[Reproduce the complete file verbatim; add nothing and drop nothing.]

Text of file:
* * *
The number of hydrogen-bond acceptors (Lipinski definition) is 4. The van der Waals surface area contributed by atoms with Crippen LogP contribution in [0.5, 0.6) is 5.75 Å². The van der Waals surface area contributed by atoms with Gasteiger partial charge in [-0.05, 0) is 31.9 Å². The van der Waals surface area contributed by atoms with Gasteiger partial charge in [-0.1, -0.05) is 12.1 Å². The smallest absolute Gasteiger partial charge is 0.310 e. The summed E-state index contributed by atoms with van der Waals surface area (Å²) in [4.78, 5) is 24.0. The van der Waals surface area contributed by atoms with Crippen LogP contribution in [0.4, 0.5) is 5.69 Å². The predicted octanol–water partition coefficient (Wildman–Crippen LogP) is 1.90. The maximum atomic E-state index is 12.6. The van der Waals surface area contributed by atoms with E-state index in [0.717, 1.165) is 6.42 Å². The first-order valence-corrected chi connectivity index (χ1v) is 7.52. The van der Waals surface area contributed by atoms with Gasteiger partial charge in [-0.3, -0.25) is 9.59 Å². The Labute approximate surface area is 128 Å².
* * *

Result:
The number of hydrogen-bond acceptors (Lipinski definition) is 4. The van der Waals surface area contributed by atoms with Crippen LogP contribution in [0.5, 0.6) is 5.75 Å². The van der Waals surface area contributed by atoms with Gasteiger partial charge in [-0.05, 0) is 31.9 Å². The van der Waals surface area contributed by atoms with Gasteiger partial charge in [-0.1, -0.05) is 12.1 Å². The smallest absolute Gasteiger partial charge is 0.310 e. The summed E-state index contributed by atoms with van der Waals surface area (Å²) in [4.78, 5) is 24.0. The van der Waals surface area contributed by atoms with Crippen LogP contribution in [0.4, 0.5) is 5.69 Å². The predicted octanol–water partition coefficient (Wildman–Crippen LogP) is 1.90. The maximum atomic E-state index is 12.6. The van der Waals surface area contributed by atoms with E-state index in [0.717, 1.165) is 6.42 Å². The first-order valence-corrected chi connectivity index (χ1v) is 7.52. The van der Waals surface area contributed by atoms with Gasteiger partial charge in [-0.3, -0.25) is 9.59 Å². The Labute approximate surface area is 128 Å².